Eco-friendly tips: How to eat to save the planet
Saving the planet seems a luxury in these difficult financial times - catalogues are full of pricy eco-gadgets, it isn't feasible for most to buy an eco-friendly car, and organic food is so much more expensive. However, well-planned food shopping, and cooking carefully without any extra fancy expensive gadgets, can save the planet and save you money, too. Here's how.
Shop carefullyA lot of food is thrown away unused, which means that more food has to be transported around, using up costly and environmentally unhealthy fuel. It wastes money and time, too. And though large grocery stores are full of special offers, what seems to be a good value can just end up being wasted. However, planning menus a few days or a week in advance can help avoid waste, as can shopping with a list. Read on for ways to shop smart at the supermarket.
Getting the best eco-friendly value with meatCheck out the cheaper cuts of meat. They tend to be rather tough if not cooked in the right way, and can be fatty, but they often have a better flavor. Cooking these cheaper cuts slowly, for example in a slow cooker, will keep the meat tender and flavorful as well as keeps in the nutrients. To control fat levels, trim the meat carefully before cooking and skim any fat off the surface (or leave the stew in the fridge to go cold and lift off the solidified fat that forms at the surface).
Bonus tip: Try Freecycle.com for slow cookers.
Buy a whole organic chickenRather than buying chicken breast filets, buy a whole free range or organic bird. It might seem more expensive, but roasted, the breasts will make a nice evening meal, and the legs are delish as lunch for the next day, cold with a salad. The remaining meat stripped off the carcass can make a hearty pasta sauce or the ingredients for a risotto, as well as enough left over to drop into homemade stock for a delicious light chicken soup.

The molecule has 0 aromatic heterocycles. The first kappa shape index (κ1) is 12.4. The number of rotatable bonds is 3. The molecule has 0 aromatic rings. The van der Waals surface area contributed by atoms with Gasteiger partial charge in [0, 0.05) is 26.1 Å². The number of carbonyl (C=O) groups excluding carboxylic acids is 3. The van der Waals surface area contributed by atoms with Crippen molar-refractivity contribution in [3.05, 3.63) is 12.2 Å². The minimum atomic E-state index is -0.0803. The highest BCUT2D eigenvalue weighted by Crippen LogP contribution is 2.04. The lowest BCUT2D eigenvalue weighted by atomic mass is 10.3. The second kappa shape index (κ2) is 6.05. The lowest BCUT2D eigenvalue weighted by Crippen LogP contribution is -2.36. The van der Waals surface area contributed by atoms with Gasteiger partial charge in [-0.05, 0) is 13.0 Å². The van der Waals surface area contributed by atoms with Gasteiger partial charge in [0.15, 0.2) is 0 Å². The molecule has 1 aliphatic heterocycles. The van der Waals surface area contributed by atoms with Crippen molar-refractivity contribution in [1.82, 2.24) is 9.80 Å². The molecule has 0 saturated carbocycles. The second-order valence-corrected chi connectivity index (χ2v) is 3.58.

Bonus tip: To make stock, break up the stripped chicken carcass, cover it with boiling water and boil for a couple of hours with vegetable trimmings, garlic and herbs. Infinitely better than store-bought stock!
Consider vegetarian proteinsMeat production is an expensive way to provide protein – it takes around five kilos of grain to produce a kilo of meat. Based on this, the most eco-friendly diet is a vegetarian one, but if you enjoy meat and can't imagine a diet without it, then perhaps think about replacing meat with soy protein just one or two days a week, or bulk out meat in stews, burgers and sauces with grains or legumes. It will be cheaper, too.
Bonus tip: Read Get your protein with meatless combinations for some easy to incorporate tips on vegetarian meals.
Buy seasonally and locallyLocal food is great for the planet, as it uses less "food miles" for transport, and is often inexpensive. Local markets are always a good bet for buying quality food on a budget, especially farmer's markets or community markets – everything comes without fancy packaging, which is good for your billfold and the planet.